The X-Files (1993– )
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The Erlenmeyer Flask 

Deep Throat tips Mulder to a critically important case involving a missing fugitive and the cloning of extraterrestrial viruses.



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Episode complete credited cast:
Dr. Anne Carpenter (as Anne DeSalvo)
Simon Webb ...
Dr. William Secare
James Leard ...
Captain Roy Lacerio (as Jim Leard)
Dr. Terrance Allen Berube
Jaylene Hamilton ...
1st Uniformed Cop
John Payne ...


Deep Throat contacts Mulder in the middle of the night to give him some important information. A man successfully evaded police when at the end of a high speed chase, he jumps into the river and promptly disappears. One of the officers did manage to shoot but the blood he leaves behind is green. Mulder follows the clues and it leads him to information that he only dreamed existed. It does mean death for someone however and perhaps the end of the X Files investigations. Written by garykmcd

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Release Date:

13 May 1994 (USA)  »

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Did You Know?


During its sojourn in Canada, for its first five years, the climax of each season would be directed by R.W. Goodwin. See more »


The police chase involves a Buick Century as the suspect's car. However, when Mulder asks the alleged owner (Dr. Berube) about his car, they mention that it is a Ciera (Oldsmobile), a different car altogether, though it was built on the same platform. What's more, the Buick that is shown is clearly from the late eighties (1988 at the latest) judging from the headlight style. Scully and Mulder determine that one of the two identical cars belong to a rental agency and it is extremely unlikely that a 6-year old (or more) car would have been kept in a rental agency's fleet. See more »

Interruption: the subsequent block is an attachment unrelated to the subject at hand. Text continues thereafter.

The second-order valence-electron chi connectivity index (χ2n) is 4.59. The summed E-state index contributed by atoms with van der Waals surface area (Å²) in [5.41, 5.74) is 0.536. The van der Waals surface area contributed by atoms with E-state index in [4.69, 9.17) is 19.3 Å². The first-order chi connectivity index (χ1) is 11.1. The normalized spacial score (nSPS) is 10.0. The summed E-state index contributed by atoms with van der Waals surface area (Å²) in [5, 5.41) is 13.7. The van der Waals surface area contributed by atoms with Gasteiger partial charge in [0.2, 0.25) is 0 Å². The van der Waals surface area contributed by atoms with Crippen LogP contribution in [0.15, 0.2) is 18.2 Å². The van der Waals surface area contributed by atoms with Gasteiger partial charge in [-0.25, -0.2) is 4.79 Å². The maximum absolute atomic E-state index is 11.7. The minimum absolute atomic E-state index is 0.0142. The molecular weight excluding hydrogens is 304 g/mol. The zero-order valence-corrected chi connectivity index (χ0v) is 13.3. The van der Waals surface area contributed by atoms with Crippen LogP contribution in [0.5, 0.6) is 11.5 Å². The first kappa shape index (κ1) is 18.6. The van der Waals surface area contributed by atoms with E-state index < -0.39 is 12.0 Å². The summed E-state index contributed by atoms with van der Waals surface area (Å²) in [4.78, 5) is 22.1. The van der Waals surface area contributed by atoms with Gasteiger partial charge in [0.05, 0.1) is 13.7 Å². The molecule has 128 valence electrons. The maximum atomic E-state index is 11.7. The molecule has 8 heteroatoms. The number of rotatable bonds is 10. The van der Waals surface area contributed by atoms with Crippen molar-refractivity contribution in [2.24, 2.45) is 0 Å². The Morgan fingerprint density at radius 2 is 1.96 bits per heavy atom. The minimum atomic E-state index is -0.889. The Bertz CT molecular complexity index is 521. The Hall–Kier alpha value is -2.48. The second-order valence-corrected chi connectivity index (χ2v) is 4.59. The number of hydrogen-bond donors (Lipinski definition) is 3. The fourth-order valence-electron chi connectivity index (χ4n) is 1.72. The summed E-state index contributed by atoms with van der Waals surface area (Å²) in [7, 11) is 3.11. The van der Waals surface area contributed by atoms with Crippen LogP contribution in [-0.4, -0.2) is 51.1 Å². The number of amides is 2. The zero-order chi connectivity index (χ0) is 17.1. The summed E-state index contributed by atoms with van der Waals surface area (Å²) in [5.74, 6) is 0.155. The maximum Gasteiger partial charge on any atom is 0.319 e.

Deep Throat: [to Scully, after being shot] Trust... no one.
See more »


Featured in The Real History of Science Fiction: Invasion (2014) See more »


The X-Files
Written by Mark Snow
Performed by John Beal
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User Reviews

Trust No One
6 October 2008 | by ( – See all my reviews

"The Erlenmeyer Flask" was written as both a season and series finale, I believe, as the ratings for much of season one were far from the dazzling level of popularity much of "The X-Files" experienced and the writers/producers were unsure if they were going to get another season just yet, so this is sort of a real finale for all the mythology episodes in season one rather than a first part of two/three sort of thing like "Anasazi" but oddly enough is also the birth of what the X-Files mythology arc would actually become later on. This is the first episode in which we really see the extent of the conspiracy, and it is the first we see of the human/alien hybrids and some other iconic imagery.

There are lots of good observations on this comments page to which I have nothing to add, so I'll just say that this is a really phenomenal script to open the water-cooler aspect of "The X-Files", packed with all sorts of catchphrases, iconic moments, and intrigue, and a fair amount of excellent character interaction. "Trust... Trust No One". This one is an action-packed, massively entertaining, and particularly iconic episode.



Season 1 Review: Although many disagree with me, many also agree that season one is far from the best season, and actually lacking in many ways. Not only is it dated and lacking in the sort of brilliant visual flair many of the later episodes had, but it is also quite repetitive and unimaginative, with numerous episodes ending up as middling anthology show sort of stuff, hardly as good as it could have been.

That said, as awkward as much of this season is, there are some brilliant episodes here. "E.B.E." and "The Erlenmeyer Flask" are really great early mythology episodes, "Beyond the Sea" is a stunning character piece and phenomenally involving, and features a brilliant guest performance from Brad Dourif, "Darkness Falls" is one of the most enjoyable pure horror/thriller episodes, and one of the most atmospheric, the Glen Morgan/James Wong episodes "Ice", "Squeeze", and "Tooms" are all a lot of fun. There are some really rotten episodes as I mentioned earlier though: "Born Again", "Space", and "Ghost in the Machine" are especially tiresome.

Season One is hardly an indication of what's to come. There are flashes of brilliance but much of it lacks confidence and skill (although not talent, mind you, even some of the worse episodes), and looks dated and cheap.

Average Rating: 6.33/10

13 of 18 people found this review helpful.  Was this review helpful to you?

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